0
$\begingroup$

Hey guys I'm trying to solve a number theory Problem on codeforces. Part of the solution is to figure out how many ways are there to factorize a given number $N$ into $N=AB$. I can illustrate with an example what I mean. Let's look at the number 30. We have that $30=2*3*5$. Thus we find that $30=6*5$, $30=10*3$, $30=15*2$, $30=30*1$. So we have four different ways Since $*$ is commutative we can switch these two numbers and we find 8. If in the Prime Factorization are no prime numbers appearing twice the anwser for the Problem is ways to factorize N=$2^{number\ of \ prime factors \ of \ N}$. But what is the anwser if there are more than one prime factors appearing like $20=2*2*5$?

thank you for the anwsers!

$\endgroup$
1
  • $\begingroup$ @user That is already detailed in the question in more than one place: the comment about $*$ being commutative, the working formula for squarefree $N$, and the lack of any mention that $A\le B$. $\endgroup$
    – Erick Wong
    Mar 21 '21 at 21:43
1
$\begingroup$

This is equivalent to dividing the number of divisors by $2$, since if $N =AB$, $A$ determines $B$. However, you have to be careful about squares.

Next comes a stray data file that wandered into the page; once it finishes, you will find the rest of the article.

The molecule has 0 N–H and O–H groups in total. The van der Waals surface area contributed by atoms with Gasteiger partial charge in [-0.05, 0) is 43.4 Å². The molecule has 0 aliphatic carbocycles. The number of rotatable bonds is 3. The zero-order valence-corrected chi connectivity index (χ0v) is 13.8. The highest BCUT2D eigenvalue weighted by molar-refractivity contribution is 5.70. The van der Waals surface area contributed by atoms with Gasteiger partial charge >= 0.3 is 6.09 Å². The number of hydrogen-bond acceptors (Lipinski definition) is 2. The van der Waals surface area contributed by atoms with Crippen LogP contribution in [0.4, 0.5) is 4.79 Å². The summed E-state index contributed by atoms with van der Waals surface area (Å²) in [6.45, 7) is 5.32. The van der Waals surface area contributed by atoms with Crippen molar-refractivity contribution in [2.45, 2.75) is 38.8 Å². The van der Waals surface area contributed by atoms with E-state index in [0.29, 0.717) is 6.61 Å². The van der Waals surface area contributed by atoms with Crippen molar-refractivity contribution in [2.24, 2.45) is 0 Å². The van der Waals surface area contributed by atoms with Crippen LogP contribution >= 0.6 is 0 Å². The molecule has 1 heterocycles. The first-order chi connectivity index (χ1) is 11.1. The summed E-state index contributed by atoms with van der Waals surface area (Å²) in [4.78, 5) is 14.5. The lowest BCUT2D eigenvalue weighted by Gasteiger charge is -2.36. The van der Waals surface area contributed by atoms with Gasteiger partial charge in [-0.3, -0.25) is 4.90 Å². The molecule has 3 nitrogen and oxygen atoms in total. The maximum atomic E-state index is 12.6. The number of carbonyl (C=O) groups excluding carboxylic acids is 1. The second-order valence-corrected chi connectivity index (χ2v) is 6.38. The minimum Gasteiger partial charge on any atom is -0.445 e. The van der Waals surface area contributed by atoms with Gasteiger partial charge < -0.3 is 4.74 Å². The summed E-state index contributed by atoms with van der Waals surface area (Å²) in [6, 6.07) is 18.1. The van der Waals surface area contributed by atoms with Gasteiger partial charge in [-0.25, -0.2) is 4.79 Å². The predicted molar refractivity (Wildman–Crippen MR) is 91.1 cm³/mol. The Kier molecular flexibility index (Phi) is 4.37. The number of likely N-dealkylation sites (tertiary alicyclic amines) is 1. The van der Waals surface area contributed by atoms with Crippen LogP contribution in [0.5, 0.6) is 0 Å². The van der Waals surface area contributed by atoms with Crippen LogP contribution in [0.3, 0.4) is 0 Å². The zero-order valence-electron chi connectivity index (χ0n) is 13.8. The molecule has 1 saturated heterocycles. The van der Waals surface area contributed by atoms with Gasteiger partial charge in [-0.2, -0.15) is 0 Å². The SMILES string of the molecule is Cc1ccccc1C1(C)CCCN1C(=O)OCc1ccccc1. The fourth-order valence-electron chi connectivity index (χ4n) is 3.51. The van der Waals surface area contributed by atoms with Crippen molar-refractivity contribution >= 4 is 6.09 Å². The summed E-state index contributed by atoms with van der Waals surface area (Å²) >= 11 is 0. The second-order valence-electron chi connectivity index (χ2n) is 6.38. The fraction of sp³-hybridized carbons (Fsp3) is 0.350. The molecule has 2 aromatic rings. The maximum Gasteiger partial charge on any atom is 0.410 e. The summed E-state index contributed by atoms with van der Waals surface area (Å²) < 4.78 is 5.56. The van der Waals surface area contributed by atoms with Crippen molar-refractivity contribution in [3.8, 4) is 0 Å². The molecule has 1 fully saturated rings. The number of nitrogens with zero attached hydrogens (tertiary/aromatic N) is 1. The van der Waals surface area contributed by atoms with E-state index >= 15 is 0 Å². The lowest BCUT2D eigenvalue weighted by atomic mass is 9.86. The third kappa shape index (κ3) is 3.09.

If $n = \prod p_i ^{\alpha_i}$ not a square for the $p_i$ distinct primes then the answer is $$\frac{\tau(n)}{2} = \frac{\prod (\alpha_i + i) }{2}$$

If $n$ is a square, then you have the case where the pair $(\sqrt{n}, \sqrt{n})$ is not counted twice so the answer is

$$\frac{\tau (n)+1}{2}$$

Hence, the answer in general is

$$\lceil \frac{\tau(n)}{2} \rceil$$

$\endgroup$
2
  • 2
    $\begingroup$ The notation $\sigma(n)$ is a unconventional here, usually it would mean the sum of all divisors rather than the count of divisors. While you could use $\sigma_0(n)$ (sum of the 0th powers of divisors), it is probably more common to use $d(n)$ or $\tau(n)$. $\endgroup$
    – Erick Wong
    Mar 21 '21 at 21:46
  • $\begingroup$ my bad, sometimes confuse the two notations $\endgroup$ Mar 21 '21 at 21:51
0
$\begingroup$

The number of divisors of a number $$n=\prod_i p_i^{a_i}$$ where $p_i$ are the prime numbers and $a_i$ are their multiplicities is determined by the expression:$$\sigma_0(n)=\prod_{i}(a_i+1).$$

Particularly if the number $n$ is square-free ($\forall p_i:\ a_i=0,1$) one obtains the formula $\sigma_0(n)=2^k$ where $k$ is the number of prime factors of $n$ as you have already found.

$\endgroup$

Your Answer

By clicking “Post Your Answer”, you agree to our terms of service, privacy policy and cookie policy

Not the answer you're looking for? Browse other questions tagged or ask your own question.